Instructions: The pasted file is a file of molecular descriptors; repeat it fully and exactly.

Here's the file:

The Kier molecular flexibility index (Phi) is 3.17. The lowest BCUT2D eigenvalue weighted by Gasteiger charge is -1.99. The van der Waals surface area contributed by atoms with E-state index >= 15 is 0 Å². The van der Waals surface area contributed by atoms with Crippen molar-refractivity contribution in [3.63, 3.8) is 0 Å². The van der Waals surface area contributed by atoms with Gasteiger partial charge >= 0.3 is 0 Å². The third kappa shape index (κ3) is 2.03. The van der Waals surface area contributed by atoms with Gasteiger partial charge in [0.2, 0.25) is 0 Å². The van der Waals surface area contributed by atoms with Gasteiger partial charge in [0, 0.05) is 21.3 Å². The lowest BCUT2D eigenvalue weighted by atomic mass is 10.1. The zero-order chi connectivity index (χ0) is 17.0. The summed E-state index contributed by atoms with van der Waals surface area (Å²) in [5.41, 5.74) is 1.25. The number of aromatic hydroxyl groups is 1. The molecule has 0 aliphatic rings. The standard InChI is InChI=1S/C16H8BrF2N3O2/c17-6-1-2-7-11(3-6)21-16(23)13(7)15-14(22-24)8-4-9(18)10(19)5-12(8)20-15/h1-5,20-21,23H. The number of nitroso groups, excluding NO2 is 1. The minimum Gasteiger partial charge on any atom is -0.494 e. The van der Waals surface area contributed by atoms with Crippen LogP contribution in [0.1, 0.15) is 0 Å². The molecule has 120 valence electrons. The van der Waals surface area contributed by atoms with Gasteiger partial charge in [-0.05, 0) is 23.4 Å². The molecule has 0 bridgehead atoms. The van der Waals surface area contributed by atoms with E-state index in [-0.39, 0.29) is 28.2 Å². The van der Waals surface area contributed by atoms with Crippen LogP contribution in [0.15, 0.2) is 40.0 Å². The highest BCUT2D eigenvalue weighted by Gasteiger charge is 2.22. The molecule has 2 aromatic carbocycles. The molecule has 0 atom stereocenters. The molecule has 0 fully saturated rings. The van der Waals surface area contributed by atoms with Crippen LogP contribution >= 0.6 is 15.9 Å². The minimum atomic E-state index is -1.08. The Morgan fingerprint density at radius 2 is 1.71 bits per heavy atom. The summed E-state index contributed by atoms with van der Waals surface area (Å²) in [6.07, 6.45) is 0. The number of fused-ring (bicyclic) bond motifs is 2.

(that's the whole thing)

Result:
The Kier molecular flexibility index (Phi) is 3.17. The lowest BCUT2D eigenvalue weighted by Gasteiger charge is -1.99. The van der Waals surface area contributed by atoms with E-state index >= 15 is 0 Å². The van der Waals surface area contributed by atoms with Crippen molar-refractivity contribution in [3.63, 3.8) is 0 Å². The van der Waals surface area contributed by atoms with Gasteiger partial charge >= 0.3 is 0 Å². The third kappa shape index (κ3) is 2.03. The van der Waals surface area contributed by atoms with Gasteiger partial charge in [0.2, 0.25) is 0 Å². The van der Waals surface area contributed by atoms with Gasteiger partial charge in [0, 0.05) is 21.3 Å². The lowest BCUT2D eigenvalue weighted by atomic mass is 10.1. The zero-order chi connectivity index (χ0) is 17.0. The summed E-state index contributed by atoms with van der Waals surface area (Å²) in [5.41, 5.74) is 1.25. The number of aromatic hydroxyl groups is 1. The molecule has 0 aliphatic rings. The standard InChI is InChI=1S/C16H8BrF2N3O2/c17-6-1-2-7-11(3-6)21-16(23)13(7)15-14(22-24)8-4-9(18)10(19)5-12(8)20-15/h1-5,20-21,23H. The number of nitroso groups, excluding NO2 is 1. The minimum Gasteiger partial charge on any atom is -0.494 e. The van der Waals surface area contributed by atoms with Crippen LogP contribution in [0.1, 0.15) is 0 Å². The molecule has 120 valence electrons. The van der Waals surface area contributed by atoms with Gasteiger partial charge in [-0.05, 0) is 23.4 Å². The molecule has 0 bridgehead atoms. The van der Waals surface area contributed by atoms with E-state index in [-0.39, 0.29) is 28.2 Å². The van der Waals surface area contributed by atoms with Crippen LogP contribution in [0.15, 0.2) is 40.0 Å². The highest BCUT2D eigenvalue weighted by Gasteiger charge is 2.22. The molecule has 2 aromatic carbocycles. The molecule has 0 atom stereocenters. The molecule has 0 fully saturated rings. The van der Waals surface area contributed by atoms with Crippen LogP contribution >= 0.6 is 15.9 Å². The minimum atomic E-state index is -1.08. The Morgan fingerprint density at radius 2 is 1.71 bits per heavy atom. The summed E-state index contributed by atoms with van der Waals surface area (Å²) in [6.07, 6.45) is 0. The number of fused-ring (bicyclic) bond motifs is 2.